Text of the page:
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Lizzie Borden’s ‘Working Girls’ Is About Capitalism, Not Sex | Press "Enter" to skip to content

Lizzie Borden’s ‘Working Girls’ Is About Capitalism, Not Sex

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While offering a smorgasbord of mildly kinky tastes, “Working Girls” is far from prurient. When, midway through, Molly makes a drugstore run to replenish the supply closet, the movie suggests a Pop Art composition of brand-name packages: Listerine, Kleenex and Trojans. The New York Times reviewer Vincent Canby noted that, although fiction, “Working Girls” “sounds as authentic as might a documentary about coal miners.”

Coal miners with ambition, that is: Molly, who has two degrees from Yale, is an aspiring photographer. Dawn (Amanda Goodwin) is a volatile working-class kid putting herself through college. Gina (Marusia Zach) is saving to open her own business. The women, who have amusingly little difficulty handling their generally well-behaved johns, are in control but only up to point. Midway through, their boss Lucy (Ellen McElduff) sweeps in, and as a gushingly saccharine steel magnolia, she is far more exploitative, not mention manipulative, than any of the customers.

Borden belongs to a group of filmmakers, including Kathryn Bigelow and Jim Jarmusch, who emerged from the downtown post-punk art-music scene of the late 1970s. Back then, “Born in Flames” and “Working Girls” seemed like professionalized versions of the incendiary work produced by scrappy Super-8 filmmakers like Vivienne Dick and the team of Scott B and Beth B. Revisited decades later, “Working Girls” appears closer to Chantal Akerman’s epochal “Jeanne Dielman, 23, Quai du Commerce, 1080 Bruxelles.”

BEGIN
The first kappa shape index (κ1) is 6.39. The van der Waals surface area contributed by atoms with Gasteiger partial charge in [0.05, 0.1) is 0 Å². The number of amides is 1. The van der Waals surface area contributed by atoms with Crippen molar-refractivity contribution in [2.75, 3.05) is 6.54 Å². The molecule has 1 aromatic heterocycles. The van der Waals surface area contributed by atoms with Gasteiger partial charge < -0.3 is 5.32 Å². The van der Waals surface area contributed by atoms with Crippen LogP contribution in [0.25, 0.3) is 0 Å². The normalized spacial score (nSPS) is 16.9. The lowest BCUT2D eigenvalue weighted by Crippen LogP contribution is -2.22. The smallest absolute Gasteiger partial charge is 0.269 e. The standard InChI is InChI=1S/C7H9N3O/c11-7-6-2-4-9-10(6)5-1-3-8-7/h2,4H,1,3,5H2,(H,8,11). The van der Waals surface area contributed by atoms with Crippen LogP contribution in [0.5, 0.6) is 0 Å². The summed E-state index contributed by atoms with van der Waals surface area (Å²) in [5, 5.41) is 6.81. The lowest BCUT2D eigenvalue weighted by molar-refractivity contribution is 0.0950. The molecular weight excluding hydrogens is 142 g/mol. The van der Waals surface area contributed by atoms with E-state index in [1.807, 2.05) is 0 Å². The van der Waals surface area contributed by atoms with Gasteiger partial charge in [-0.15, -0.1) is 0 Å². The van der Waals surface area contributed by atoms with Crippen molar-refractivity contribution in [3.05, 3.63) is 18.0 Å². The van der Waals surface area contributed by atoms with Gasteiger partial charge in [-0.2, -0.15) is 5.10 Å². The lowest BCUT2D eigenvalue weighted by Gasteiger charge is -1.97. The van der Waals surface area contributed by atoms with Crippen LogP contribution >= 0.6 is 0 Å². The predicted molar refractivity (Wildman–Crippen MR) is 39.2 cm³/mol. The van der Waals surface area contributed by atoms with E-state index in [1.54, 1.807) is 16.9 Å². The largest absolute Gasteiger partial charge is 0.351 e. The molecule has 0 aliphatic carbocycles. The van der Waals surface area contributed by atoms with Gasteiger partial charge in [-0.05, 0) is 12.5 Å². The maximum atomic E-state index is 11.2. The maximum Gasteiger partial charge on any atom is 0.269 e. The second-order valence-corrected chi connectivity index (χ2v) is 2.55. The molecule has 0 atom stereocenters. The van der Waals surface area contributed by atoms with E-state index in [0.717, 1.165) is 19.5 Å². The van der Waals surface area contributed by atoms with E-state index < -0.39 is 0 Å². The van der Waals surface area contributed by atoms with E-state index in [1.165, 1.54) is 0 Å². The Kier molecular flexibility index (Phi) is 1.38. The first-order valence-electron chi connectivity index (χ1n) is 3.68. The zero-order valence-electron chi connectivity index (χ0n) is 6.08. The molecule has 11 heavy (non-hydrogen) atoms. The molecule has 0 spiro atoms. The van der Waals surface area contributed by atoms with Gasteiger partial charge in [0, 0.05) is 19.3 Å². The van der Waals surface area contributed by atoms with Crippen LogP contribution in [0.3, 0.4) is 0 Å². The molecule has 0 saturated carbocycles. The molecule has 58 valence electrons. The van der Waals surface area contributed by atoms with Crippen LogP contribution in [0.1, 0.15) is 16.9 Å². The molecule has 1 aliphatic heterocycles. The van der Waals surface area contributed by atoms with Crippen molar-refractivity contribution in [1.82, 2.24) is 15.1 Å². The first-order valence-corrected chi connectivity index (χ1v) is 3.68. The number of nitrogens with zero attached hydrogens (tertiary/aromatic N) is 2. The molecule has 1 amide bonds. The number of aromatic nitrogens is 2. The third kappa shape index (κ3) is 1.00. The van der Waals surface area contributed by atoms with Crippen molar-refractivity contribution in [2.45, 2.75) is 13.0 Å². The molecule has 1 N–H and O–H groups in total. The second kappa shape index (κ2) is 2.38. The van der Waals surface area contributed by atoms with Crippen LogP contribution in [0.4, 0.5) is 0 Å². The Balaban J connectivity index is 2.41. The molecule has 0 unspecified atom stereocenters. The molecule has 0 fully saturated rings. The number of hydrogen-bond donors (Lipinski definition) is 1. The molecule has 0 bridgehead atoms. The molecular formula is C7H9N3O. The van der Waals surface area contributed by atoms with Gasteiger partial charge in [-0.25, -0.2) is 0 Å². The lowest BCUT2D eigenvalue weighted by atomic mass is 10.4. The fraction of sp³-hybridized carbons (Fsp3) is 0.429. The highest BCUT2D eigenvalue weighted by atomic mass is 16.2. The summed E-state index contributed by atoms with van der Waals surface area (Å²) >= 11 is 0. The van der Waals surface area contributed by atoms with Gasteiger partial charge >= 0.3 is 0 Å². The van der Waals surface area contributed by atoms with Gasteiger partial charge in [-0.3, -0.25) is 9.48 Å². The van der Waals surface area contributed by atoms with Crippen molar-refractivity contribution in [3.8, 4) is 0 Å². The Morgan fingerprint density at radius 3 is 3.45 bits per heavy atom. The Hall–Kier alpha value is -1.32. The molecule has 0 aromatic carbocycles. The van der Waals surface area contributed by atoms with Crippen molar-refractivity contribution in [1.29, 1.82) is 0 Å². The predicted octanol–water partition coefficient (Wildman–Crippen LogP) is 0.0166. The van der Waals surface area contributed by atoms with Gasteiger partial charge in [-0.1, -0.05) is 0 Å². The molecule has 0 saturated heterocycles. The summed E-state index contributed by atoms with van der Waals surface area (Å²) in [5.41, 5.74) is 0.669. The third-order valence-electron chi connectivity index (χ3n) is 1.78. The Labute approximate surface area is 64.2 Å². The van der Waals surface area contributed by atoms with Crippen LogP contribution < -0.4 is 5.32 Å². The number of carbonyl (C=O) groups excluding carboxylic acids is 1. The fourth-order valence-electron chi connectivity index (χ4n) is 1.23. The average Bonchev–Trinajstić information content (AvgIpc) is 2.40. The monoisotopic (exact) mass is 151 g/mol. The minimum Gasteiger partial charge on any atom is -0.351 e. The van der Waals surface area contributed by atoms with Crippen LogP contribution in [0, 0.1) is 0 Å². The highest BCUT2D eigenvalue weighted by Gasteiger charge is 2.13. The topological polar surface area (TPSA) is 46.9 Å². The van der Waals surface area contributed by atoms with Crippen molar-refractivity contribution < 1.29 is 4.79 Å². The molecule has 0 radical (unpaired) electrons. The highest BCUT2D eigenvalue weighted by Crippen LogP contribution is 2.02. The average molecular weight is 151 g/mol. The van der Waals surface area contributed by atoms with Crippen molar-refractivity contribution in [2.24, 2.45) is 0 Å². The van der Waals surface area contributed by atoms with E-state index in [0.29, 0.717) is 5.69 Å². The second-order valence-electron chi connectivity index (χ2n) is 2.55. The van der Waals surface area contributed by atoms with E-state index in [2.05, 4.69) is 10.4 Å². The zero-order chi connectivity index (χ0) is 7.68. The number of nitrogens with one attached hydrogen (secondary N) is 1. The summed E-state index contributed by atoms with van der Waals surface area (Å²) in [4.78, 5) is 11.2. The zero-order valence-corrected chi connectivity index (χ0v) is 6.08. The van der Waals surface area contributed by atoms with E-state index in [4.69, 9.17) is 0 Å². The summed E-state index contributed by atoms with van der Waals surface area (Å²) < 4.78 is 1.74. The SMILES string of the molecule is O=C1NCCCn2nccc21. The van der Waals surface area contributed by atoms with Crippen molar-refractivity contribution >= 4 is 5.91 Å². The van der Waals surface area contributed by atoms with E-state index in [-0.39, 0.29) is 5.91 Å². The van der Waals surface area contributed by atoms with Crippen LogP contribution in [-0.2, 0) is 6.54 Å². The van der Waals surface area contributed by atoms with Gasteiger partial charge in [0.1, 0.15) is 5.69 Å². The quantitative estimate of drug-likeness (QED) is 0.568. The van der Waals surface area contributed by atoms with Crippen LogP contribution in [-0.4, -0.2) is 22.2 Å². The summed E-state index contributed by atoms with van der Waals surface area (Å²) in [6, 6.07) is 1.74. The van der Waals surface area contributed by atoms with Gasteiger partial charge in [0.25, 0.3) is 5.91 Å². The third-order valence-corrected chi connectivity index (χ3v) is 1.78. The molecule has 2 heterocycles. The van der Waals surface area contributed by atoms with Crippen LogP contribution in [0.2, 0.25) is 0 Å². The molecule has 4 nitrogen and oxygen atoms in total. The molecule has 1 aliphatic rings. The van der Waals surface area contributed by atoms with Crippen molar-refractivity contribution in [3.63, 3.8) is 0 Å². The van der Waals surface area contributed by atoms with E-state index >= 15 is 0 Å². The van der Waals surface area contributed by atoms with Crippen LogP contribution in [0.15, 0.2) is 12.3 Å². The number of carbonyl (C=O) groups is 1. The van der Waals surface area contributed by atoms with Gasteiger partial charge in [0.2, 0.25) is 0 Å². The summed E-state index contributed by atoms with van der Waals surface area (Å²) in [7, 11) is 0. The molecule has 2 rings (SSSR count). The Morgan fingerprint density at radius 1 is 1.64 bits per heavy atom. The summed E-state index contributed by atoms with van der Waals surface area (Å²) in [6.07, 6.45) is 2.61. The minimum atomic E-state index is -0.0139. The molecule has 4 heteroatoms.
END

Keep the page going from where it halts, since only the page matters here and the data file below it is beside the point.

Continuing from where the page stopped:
The similarity between the films is not so much subject (Akerman’s eponymous protagonist is a housewife prostitute) as attitude. “Working Girl” is notable for its measured structure, analytical camera placement and straightforward cool. Borden only tips her hand once, when she allows Molly — who has been sweet-talked into working a double shift — to ask Lucy if she’s ever heard of “surplus value.”

“Working Girls” is an anticapitalist critique that has scarcely dated, save for one bit of hip social realism I neglected to note when I reviewed it in 1987 for a downtown weekly. Asked how she heard about the job, a new recruit reveals that she answered a want ad for “hostesses” in The Village Voice.

Working Girls

Opening June 18 at the IFC Center in Manhattan; ifccenter.com.


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